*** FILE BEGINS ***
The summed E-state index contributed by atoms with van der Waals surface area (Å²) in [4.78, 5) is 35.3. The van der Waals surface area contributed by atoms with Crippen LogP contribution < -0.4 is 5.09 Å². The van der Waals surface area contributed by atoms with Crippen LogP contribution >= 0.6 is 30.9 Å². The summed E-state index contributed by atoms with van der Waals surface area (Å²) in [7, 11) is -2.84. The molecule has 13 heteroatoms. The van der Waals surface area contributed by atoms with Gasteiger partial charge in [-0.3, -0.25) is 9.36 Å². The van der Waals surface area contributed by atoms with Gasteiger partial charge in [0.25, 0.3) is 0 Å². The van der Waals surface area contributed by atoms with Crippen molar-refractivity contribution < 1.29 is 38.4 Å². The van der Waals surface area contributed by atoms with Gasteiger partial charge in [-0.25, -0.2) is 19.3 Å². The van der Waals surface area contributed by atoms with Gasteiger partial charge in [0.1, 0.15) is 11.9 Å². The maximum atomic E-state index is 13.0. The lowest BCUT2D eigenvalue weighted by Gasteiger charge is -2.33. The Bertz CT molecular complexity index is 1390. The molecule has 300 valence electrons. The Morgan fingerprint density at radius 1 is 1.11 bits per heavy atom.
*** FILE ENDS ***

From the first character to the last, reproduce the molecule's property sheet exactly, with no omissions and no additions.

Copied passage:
The summed E-state index contributed by atoms with van der Waals surface area (Å²) in [4.78, 5) is 35.3. The van der Waals surface area contributed by atoms with Crippen LogP contribution < -0.4 is 5.09 Å². The van der Waals surface area contributed by atoms with Crippen LogP contribution >= 0.6 is 30.9 Å². The summed E-state index contributed by atoms with van der Waals surface area (Å²) in [7, 11) is -2.84. The molecule has 13 heteroatoms. The van der Waals surface area contributed by atoms with Gasteiger partial charge in [-0.3, -0.25) is 9.36 Å². The van der Waals surface area contributed by atoms with Gasteiger partial charge in [0.25, 0.3) is 0 Å². The van der Waals surface area contributed by atoms with Crippen molar-refractivity contribution < 1.29 is 38.4 Å². The van der Waals surface area contributed by atoms with Gasteiger partial charge in [-0.25, -0.2) is 19.3 Å². The van der Waals surface area contributed by atoms with Gasteiger partial charge in [0.1, 0.15) is 11.9 Å². The maximum atomic E-state index is 13.0. The lowest BCUT2D eigenvalue weighted by Gasteiger charge is -2.33. The Bertz CT molecular complexity index is 1390. The molecule has 300 valence electrons. The Morgan fingerprint density at radius 1 is 1.11 bits per heavy atom.